My last poem of the four appearing in 42opus this month is a good example. It will run this Friday the 11th, and I'll probably point to it in another blog post if you're confused at what I'm saying...
It looks fine in the .doc file of my new manuscript, but you can think of the right side of the 42opus page as the end of the page limits for a .doc file. I don't mind how it will appear there, but I would certainly not want it to look that way in a book.
All these questions, and a lot of these I'm constantly interested in, make me think I might want to eventually go into publishing, or have publishing be a part of my life somehow.
Has anyone else questioned these issues with their books? We want to be as pleased with our final products as we hope our readers will be, so I'm making a point to really get involved as much as I can in the process of how it's going to look on the page.
Speaking of the new manuscript, I decided to grow some balls and send it out at the end of September. Worst case scenario: I spend a little extra cash to see how it does in the world, and it doesn't do anything. No biggie. Otherwise it'll be sitting here, electronically collecting dust.
I have about fifteen contests and open reading periods I'm looking at right now. I'm being more judicious this time. I sent Ghost Lights to places (when it was also About Ravishment) that I had no business sending to.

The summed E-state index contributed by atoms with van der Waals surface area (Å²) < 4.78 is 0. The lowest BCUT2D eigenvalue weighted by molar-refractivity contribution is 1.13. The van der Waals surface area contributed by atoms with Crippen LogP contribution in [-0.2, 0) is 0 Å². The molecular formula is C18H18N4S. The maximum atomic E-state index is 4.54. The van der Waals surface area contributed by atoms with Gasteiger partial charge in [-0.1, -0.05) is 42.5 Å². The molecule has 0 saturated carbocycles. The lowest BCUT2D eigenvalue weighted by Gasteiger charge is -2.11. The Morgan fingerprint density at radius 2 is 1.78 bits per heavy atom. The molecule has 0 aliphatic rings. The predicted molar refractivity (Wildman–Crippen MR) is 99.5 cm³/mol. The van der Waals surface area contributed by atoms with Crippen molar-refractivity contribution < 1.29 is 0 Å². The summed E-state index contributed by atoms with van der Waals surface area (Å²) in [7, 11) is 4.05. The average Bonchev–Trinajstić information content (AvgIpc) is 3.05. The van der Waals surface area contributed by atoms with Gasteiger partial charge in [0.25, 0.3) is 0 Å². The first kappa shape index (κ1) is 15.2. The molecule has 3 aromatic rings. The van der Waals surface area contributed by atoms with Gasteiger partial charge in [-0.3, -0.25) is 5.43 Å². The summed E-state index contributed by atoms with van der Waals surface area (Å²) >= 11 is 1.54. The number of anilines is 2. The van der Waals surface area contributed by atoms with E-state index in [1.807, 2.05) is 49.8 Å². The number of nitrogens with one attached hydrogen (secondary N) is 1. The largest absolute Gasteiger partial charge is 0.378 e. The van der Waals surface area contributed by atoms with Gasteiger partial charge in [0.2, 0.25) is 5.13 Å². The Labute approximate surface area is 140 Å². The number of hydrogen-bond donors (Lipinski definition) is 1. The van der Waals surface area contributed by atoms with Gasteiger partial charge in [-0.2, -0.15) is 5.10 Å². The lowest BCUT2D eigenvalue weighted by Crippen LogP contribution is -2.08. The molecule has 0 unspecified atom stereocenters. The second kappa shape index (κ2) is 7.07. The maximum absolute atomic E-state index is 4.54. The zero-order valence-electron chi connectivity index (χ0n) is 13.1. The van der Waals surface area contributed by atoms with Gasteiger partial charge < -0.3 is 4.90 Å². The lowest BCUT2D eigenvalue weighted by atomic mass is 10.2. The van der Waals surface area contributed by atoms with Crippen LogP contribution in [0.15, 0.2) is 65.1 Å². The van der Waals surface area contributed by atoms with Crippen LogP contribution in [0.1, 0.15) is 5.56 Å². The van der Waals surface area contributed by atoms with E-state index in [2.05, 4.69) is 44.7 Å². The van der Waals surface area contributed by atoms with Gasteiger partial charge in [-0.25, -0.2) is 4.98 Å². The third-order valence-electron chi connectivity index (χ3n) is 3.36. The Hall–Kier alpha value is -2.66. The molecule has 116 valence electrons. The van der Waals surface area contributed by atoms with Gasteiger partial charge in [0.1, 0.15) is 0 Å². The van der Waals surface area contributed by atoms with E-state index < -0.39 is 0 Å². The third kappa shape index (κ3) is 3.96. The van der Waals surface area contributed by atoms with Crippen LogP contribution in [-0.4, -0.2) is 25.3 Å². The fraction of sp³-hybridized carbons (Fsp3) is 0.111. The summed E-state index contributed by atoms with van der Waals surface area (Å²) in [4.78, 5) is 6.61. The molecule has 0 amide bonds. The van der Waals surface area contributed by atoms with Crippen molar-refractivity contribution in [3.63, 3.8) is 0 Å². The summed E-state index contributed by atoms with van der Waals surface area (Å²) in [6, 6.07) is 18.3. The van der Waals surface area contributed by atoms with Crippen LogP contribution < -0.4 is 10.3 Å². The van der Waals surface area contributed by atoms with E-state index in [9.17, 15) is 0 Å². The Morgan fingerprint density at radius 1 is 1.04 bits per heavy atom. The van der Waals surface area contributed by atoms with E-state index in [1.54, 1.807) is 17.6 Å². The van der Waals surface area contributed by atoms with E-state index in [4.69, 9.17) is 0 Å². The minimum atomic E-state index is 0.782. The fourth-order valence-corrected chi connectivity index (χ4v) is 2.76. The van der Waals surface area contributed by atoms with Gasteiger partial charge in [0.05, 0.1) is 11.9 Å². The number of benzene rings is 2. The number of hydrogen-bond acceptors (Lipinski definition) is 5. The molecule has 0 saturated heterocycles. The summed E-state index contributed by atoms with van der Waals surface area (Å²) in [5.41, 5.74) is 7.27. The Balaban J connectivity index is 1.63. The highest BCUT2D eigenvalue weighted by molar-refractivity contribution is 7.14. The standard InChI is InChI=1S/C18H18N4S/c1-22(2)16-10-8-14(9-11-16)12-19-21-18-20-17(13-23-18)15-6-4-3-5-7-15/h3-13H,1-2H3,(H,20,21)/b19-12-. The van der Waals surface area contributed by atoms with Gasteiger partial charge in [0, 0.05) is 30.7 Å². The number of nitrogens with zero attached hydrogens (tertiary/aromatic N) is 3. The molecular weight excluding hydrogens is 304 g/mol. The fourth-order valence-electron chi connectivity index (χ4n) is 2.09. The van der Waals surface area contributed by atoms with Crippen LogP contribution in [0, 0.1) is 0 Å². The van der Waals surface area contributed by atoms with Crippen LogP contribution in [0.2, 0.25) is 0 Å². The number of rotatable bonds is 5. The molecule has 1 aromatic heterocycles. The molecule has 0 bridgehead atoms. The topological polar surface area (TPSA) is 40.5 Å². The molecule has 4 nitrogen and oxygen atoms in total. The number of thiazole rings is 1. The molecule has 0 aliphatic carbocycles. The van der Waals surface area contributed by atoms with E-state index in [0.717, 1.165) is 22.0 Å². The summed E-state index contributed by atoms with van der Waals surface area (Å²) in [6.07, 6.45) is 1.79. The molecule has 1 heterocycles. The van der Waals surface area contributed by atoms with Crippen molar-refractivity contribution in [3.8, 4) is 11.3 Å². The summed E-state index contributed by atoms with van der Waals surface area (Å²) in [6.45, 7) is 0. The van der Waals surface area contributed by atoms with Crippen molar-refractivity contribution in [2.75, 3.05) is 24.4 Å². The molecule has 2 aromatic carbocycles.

The contest was for a more experimental press. The contest was getting manuscripts above the level where I was as a writer (though there should always be shown growth from book to book, hopefully, as the years go on). The prize consisted of screeners who also read and rejected my work for a journal. There are probably more...
Case in point for the last one: The Journal. When I was sending out poems for the first book, I always sent to The Journal for some reason. Maybe ten times or so. They always rejected my poems. Not only that, but I always got the same slip, sans ink. Rejections aren't a big deal, and all the poems were eventually published elsewhere, but considering all of that, why in the hell would I sent to The Journal / OSU Award in Poetry?
The answer: I shouldn't have. But I did. I was testing every depth. Now I know better, especially when the odds are almost 100% against you for whatever reason. You have to learn the particulars and the limits, in other words, about how your work is doing and has done in the outside world of editorship.
There are so many contests when you're sending out that it's hard to learn. Most of the time you suck it up and spend your cash. That's how I learned. That's how (mostly) everyone learns.
But I'm trying to be smarter time around. I think I'm doing a decent job of picking better contests and places to send for consideration. Not "better," necessarily, but more fitting, I would say. That's crucial.
I've always been a fan of Owen. He's always writing the same song, but they're always pleasing to listen to. The production's great on his new record, New Leaves. It's a more mature record. Every song sounds like it could be a single, which reminds me of the newest Phoenix record also. That should be a goal for every collection of any constructed artistic medium in my opinion. Give it a listen when it's officially out soon enough.
Other worth-it spins:
Lucine - A Great Distance
Jim O'Rourke - The Visitor
James Bradshaw - His Last Three Records. SEEK THEM OUT.
The Clientele - Bonfires on the Heath
Imogen Heap - Ellipse
Caspian - Tertia
Polvo - In Prism
Port-Royal - Dying in Time
Sleeping at Last - Storyboards